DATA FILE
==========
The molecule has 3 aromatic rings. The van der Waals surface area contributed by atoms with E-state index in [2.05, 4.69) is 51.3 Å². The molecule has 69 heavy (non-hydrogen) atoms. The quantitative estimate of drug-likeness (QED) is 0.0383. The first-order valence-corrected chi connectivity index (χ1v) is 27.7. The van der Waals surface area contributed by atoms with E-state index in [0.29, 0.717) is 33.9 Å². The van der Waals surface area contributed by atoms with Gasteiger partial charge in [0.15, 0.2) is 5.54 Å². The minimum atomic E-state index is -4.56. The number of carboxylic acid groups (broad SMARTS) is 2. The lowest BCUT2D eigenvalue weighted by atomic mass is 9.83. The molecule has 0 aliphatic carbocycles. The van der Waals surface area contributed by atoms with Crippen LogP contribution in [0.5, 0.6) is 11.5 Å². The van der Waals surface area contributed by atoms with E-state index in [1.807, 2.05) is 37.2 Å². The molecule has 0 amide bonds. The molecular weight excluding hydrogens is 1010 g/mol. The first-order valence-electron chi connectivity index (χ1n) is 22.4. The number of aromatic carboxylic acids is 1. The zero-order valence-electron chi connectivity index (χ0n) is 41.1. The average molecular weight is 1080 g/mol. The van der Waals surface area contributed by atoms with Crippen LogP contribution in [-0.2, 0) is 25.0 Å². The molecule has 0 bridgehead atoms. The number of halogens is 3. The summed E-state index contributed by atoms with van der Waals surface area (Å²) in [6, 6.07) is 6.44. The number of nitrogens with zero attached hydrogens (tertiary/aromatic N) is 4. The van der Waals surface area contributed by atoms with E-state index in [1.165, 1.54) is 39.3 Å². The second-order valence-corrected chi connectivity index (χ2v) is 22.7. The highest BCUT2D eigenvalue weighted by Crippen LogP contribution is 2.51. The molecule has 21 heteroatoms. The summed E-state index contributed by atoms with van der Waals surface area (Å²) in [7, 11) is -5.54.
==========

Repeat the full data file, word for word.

The molecule has 3 aromatic rings. The van der Waals surface area contributed by atoms with E-state index in [2.05, 4.69) is 51.3 Å². The molecule has 69 heavy (non-hydrogen) atoms. The quantitative estimate of drug-likeness (QED) is 0.0383. The first-order valence-corrected chi connectivity index (χ1v) is 27.7. The van der Waals surface area contributed by atoms with E-state index in [0.29, 0.717) is 33.9 Å². The van der Waals surface area contributed by atoms with Gasteiger partial charge in [0.15, 0.2) is 5.54 Å². The minimum atomic E-state index is -4.56. The number of carboxylic acid groups (broad SMARTS) is 2. The lowest BCUT2D eigenvalue weighted by atomic mass is 9.83. The molecule has 0 aliphatic carbocycles. The van der Waals surface area contributed by atoms with Crippen LogP contribution in [0.5, 0.6) is 11.5 Å². The van der Waals surface area contributed by atoms with E-state index in [1.807, 2.05) is 37.2 Å². The molecule has 0 amide bonds. The molecular weight excluding hydrogens is 1010 g/mol. The first-order valence-electron chi connectivity index (χ1n) is 22.4. The number of aromatic carboxylic acids is 1. The zero-order valence-electron chi connectivity index (χ0n) is 41.1. The average molecular weight is 1080 g/mol. The van der Waals surface area contributed by atoms with Crippen LogP contribution in [-0.2, 0) is 25.0 Å². The molecule has 0 bridgehead atoms. The number of halogens is 3. The summed E-state index contributed by atoms with van der Waals surface area (Å²) in [6, 6.07) is 6.44. The number of nitrogens with zero attached hydrogens (tertiary/aromatic N) is 4. The van der Waals surface area contributed by atoms with E-state index in [1.165, 1.54) is 39.3 Å². The second-order valence-corrected chi connectivity index (χ2v) is 22.7. The highest BCUT2D eigenvalue weighted by Crippen LogP contribution is 2.51. The molecule has 21 heteroatoms. The summed E-state index contributed by atoms with van der Waals surface area (Å²) in [7, 11) is -5.54.